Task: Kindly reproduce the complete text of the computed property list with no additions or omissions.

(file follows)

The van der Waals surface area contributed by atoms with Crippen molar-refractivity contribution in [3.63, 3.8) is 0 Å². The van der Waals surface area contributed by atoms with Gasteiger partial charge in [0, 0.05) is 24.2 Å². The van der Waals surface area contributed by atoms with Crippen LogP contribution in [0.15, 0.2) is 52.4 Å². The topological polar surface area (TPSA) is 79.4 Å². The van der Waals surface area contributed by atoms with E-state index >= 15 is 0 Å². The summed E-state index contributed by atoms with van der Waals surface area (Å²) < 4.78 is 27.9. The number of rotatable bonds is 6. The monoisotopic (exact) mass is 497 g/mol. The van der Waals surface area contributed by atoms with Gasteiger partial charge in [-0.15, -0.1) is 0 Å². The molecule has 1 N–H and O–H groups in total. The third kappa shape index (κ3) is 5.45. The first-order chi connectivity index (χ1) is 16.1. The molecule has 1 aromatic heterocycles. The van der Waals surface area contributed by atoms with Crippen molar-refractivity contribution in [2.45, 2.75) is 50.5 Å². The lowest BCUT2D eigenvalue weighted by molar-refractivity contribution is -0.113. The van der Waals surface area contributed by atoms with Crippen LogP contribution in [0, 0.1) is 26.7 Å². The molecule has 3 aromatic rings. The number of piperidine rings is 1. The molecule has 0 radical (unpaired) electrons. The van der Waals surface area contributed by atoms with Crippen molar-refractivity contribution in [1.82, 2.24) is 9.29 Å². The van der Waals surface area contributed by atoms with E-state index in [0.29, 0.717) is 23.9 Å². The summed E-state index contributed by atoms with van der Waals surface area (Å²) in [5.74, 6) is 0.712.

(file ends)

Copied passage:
The van der Waals surface area contributed by atoms with Crippen molar-refractivity contribution in [3.63, 3.8) is 0 Å². The van der Waals surface area contributed by atoms with Gasteiger partial charge in [0, 0.05) is 24.2 Å². The van der Waals surface area contributed by atoms with Crippen LogP contribution in [0.15, 0.2) is 52.4 Å². The topological polar surface area (TPSA) is 79.4 Å². The van der Waals surface area contributed by atoms with E-state index >= 15 is 0 Å². The summed E-state index contributed by atoms with van der Waals surface area (Å²) < 4.78 is 27.9. The number of rotatable bonds is 6. The monoisotopic (exact) mass is 497 g/mol. The van der Waals surface area contributed by atoms with Gasteiger partial charge in [-0.15, -0.1) is 0 Å². The molecule has 1 N–H and O–H groups in total. The third kappa shape index (κ3) is 5.45. The first-order chi connectivity index (χ1) is 16.1. The molecule has 1 aromatic heterocycles. The van der Waals surface area contributed by atoms with Crippen molar-refractivity contribution in [2.45, 2.75) is 50.5 Å². The lowest BCUT2D eigenvalue weighted by molar-refractivity contribution is -0.113. The van der Waals surface area contributed by atoms with Crippen LogP contribution in [0, 0.1) is 26.7 Å². The molecule has 3 aromatic rings. The number of piperidine rings is 1. The molecule has 0 radical (unpaired) electrons. The van der Waals surface area contributed by atoms with Crippen molar-refractivity contribution in [1.82, 2.24) is 9.29 Å². The van der Waals surface area contributed by atoms with E-state index in [0.29, 0.717) is 23.9 Å². The summed E-state index contributed by atoms with van der Waals surface area (Å²) in [5.74, 6) is 0.712.